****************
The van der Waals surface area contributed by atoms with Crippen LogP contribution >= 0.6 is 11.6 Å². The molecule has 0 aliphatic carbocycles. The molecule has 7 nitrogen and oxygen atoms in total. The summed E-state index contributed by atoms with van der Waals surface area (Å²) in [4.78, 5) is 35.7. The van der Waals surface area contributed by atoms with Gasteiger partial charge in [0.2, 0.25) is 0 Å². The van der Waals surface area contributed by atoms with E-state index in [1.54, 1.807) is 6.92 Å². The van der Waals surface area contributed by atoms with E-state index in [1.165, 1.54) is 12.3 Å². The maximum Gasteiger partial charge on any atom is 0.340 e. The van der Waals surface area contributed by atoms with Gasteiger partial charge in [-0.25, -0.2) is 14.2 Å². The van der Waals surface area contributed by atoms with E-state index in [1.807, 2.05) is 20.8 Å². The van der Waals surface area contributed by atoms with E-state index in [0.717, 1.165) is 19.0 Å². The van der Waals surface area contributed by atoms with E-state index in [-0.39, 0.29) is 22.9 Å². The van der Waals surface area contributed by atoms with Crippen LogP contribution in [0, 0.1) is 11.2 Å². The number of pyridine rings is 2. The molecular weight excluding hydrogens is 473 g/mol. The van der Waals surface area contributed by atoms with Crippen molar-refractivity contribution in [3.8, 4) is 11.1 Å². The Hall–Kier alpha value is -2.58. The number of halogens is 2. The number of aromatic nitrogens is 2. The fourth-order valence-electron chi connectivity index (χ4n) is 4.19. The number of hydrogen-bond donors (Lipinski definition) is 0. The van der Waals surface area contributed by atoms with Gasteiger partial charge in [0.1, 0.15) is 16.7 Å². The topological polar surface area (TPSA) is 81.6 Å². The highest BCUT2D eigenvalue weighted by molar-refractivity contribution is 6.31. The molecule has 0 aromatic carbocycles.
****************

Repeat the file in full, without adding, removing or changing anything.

The van der Waals surface area contributed by atoms with Crippen LogP contribution >= 0.6 is 11.6 Å². The molecule has 0 aliphatic carbocycles. The molecule has 7 nitrogen and oxygen atoms in total. The summed E-state index contributed by atoms with van der Waals surface area (Å²) in [4.78, 5) is 35.7. The van der Waals surface area contributed by atoms with Gasteiger partial charge in [0.2, 0.25) is 0 Å². The van der Waals surface area contributed by atoms with E-state index in [1.54, 1.807) is 6.92 Å². The van der Waals surface area contributed by atoms with E-state index in [1.165, 1.54) is 12.3 Å². The maximum Gasteiger partial charge on any atom is 0.340 e. The van der Waals surface area contributed by atoms with Gasteiger partial charge in [-0.25, -0.2) is 14.2 Å². The van der Waals surface area contributed by atoms with E-state index in [1.807, 2.05) is 20.8 Å². The van der Waals surface area contributed by atoms with E-state index in [0.717, 1.165) is 19.0 Å². The van der Waals surface area contributed by atoms with E-state index in [-0.39, 0.29) is 22.9 Å². The van der Waals surface area contributed by atoms with Crippen LogP contribution in [0, 0.1) is 11.2 Å². The number of pyridine rings is 2. The molecular weight excluding hydrogens is 473 g/mol. The van der Waals surface area contributed by atoms with Crippen molar-refractivity contribution in [3.8, 4) is 11.1 Å². The Hall–Kier alpha value is -2.58. The number of halogens is 2. The number of aromatic nitrogens is 2. The fourth-order valence-electron chi connectivity index (χ4n) is 4.19. The number of hydrogen-bond donors (Lipinski definition) is 0. The van der Waals surface area contributed by atoms with Gasteiger partial charge in [0.1, 0.15) is 16.7 Å². The topological polar surface area (TPSA) is 81.6 Å². The highest BCUT2D eigenvalue weighted by molar-refractivity contribution is 6.31. The molecule has 0 aromatic carbocycles.